The honey harvest is well under way, and light summer-time honey is flowing from Peace Bee Farm’s extractor. We’re collecting frames of honey one day and extracting it the next. Whenever honey is flowing from the extractor, it is the end result of having the bee hives placed in an area with adequate nectar sources for the number of hives. Weather conditions affect the nectar flow as well. Excessive rain can keep the bees from flying and dilute the nectar; drought can stop the plants from producing nectar. Timing is important. The beekeeper must have an adequate number of honey supers in place on the bee hives before the major nectar flows in order to take advantage of the bees’ honey production. The colonies need a large population of foraging-age bees and a queen laying a large number of eggs when the flowers start blooming. The beekeeper should take steps to help control swarming. If a colony swarms, it will not produce a surplus of honey that year.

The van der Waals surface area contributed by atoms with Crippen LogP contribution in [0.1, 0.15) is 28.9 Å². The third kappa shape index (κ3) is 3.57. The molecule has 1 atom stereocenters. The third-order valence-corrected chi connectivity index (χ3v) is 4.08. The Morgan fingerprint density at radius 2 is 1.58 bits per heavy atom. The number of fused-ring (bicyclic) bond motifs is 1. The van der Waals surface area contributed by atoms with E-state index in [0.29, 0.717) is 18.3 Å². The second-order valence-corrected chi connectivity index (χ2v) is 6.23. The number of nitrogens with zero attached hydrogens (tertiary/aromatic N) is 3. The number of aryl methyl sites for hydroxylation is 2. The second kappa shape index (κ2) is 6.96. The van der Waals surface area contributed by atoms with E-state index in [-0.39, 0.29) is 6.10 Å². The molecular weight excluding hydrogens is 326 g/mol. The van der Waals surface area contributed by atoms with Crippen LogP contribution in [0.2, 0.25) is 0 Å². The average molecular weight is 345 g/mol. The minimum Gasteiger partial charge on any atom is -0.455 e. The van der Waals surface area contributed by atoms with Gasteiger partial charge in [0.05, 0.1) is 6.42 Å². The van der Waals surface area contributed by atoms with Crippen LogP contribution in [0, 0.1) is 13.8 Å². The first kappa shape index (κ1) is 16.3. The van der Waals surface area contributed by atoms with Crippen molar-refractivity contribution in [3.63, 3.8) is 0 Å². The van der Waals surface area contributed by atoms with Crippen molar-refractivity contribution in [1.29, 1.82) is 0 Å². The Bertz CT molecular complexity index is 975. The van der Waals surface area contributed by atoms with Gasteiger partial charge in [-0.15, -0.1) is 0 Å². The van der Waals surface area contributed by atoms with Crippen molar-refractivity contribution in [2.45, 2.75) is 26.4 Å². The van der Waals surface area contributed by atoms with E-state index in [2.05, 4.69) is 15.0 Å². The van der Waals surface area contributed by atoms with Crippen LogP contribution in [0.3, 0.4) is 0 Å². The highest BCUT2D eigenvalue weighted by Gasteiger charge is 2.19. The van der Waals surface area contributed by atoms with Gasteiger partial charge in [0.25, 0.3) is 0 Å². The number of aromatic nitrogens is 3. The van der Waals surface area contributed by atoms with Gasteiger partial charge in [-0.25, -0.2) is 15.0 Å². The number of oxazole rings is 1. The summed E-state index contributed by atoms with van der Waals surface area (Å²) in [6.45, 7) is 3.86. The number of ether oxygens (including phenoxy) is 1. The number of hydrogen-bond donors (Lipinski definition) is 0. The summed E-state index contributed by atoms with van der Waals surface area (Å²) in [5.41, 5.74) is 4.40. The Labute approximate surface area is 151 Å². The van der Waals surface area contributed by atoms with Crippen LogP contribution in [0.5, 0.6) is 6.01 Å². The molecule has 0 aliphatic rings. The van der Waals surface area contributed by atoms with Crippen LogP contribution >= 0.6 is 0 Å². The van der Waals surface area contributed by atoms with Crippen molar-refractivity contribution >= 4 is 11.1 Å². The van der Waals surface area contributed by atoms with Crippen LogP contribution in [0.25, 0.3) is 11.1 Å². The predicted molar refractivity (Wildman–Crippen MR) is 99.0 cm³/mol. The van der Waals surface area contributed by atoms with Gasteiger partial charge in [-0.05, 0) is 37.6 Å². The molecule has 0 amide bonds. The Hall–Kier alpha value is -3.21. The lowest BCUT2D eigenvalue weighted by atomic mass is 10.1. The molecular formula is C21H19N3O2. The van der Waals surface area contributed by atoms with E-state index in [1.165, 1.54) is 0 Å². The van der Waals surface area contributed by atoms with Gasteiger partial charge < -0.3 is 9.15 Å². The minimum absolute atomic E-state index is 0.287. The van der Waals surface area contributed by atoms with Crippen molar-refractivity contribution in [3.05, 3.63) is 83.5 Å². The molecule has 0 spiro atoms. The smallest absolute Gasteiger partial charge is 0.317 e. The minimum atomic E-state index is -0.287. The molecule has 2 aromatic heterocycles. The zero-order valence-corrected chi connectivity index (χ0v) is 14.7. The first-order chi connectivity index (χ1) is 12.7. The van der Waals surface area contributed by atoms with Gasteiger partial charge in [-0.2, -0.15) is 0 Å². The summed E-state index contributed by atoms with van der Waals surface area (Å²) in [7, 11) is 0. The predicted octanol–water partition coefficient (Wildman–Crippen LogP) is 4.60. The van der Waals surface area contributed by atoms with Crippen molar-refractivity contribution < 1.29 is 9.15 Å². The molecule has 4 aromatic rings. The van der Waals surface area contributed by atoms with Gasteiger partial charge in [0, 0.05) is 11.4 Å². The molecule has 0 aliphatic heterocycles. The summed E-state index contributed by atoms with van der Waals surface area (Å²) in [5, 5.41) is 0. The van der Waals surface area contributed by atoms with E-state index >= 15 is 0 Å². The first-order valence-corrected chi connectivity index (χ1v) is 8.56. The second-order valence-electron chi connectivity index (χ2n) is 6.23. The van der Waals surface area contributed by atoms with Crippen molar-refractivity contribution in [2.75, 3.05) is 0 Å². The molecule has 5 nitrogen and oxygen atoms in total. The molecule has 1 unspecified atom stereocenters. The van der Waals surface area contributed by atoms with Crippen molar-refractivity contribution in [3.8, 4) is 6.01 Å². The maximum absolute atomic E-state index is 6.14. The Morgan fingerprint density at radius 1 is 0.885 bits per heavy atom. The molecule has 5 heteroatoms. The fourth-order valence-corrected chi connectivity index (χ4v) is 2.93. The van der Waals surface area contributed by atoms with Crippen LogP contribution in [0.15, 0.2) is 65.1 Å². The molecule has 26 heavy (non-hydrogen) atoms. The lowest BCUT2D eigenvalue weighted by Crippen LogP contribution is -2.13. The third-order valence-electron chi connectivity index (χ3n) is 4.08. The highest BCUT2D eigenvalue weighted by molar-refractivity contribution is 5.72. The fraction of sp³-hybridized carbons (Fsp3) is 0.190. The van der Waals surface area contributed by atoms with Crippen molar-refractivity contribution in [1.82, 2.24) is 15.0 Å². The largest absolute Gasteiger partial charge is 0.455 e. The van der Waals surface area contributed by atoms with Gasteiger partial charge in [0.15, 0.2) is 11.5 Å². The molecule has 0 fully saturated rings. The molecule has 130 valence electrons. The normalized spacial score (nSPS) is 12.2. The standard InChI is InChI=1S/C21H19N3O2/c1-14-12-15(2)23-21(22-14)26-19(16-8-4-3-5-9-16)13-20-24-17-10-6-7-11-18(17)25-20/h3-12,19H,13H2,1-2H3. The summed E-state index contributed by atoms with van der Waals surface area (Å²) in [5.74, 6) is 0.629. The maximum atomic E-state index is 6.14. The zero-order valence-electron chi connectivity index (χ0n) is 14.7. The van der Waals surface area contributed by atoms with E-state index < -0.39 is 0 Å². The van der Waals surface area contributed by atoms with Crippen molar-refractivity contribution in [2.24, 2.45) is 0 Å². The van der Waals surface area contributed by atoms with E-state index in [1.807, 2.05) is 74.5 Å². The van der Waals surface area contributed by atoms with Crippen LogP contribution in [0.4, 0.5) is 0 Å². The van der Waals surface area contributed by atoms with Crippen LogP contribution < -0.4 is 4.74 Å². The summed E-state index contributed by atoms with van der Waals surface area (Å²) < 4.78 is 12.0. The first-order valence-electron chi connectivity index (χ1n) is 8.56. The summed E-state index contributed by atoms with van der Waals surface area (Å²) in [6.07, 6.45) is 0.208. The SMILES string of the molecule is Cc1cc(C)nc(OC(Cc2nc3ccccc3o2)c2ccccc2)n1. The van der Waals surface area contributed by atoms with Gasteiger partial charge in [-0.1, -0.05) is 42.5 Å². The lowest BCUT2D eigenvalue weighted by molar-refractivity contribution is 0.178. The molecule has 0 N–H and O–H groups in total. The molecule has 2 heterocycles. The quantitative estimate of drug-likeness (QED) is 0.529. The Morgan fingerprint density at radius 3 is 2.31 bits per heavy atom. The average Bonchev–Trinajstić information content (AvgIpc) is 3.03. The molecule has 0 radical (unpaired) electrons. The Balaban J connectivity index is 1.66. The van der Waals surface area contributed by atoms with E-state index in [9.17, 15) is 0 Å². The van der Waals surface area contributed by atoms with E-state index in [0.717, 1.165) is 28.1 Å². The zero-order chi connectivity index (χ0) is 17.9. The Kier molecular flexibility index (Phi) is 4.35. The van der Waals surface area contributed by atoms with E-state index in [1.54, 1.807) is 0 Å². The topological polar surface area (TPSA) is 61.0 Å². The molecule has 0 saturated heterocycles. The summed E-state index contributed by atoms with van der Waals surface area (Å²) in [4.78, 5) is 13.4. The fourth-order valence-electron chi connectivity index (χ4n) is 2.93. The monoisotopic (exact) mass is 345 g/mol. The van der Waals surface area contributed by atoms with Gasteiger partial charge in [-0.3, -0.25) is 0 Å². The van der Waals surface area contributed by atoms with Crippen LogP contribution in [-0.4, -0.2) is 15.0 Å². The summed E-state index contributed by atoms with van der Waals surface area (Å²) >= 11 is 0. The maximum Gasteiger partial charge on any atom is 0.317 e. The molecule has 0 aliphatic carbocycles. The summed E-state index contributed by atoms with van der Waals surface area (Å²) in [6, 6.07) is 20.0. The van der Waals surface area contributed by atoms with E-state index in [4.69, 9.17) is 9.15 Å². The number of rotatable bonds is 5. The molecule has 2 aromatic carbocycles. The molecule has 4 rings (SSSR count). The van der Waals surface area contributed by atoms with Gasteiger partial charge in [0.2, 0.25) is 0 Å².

Each locale differs in the honey produced by the honey bees. For example, our honey produced on different sides of the Mississippi River varies in color, aroma, and flavor. The timing of the nectar flow also differs. Experience tells the beekeeper when the different nectar flows occur in an area. Observing the blooming of the various nectar-producing plants and regularly checking the build-up of honey in the supers lets the beekeeper harvest a crop of surplus honey. This year, many of our colonies built-up large stores of spring-time honey and then early summer honey; but some nectar flows stopped abruptly with weeks of hot, dry weather later in the summer. Beekeepers producing honey should record the honey harvested from individual bee yards over a period of several years. At times it is best to move the hives from a bee yard that performs poorly. The problem may be lack of adequate nectar resources, soil conditions, or chemicals used in the area.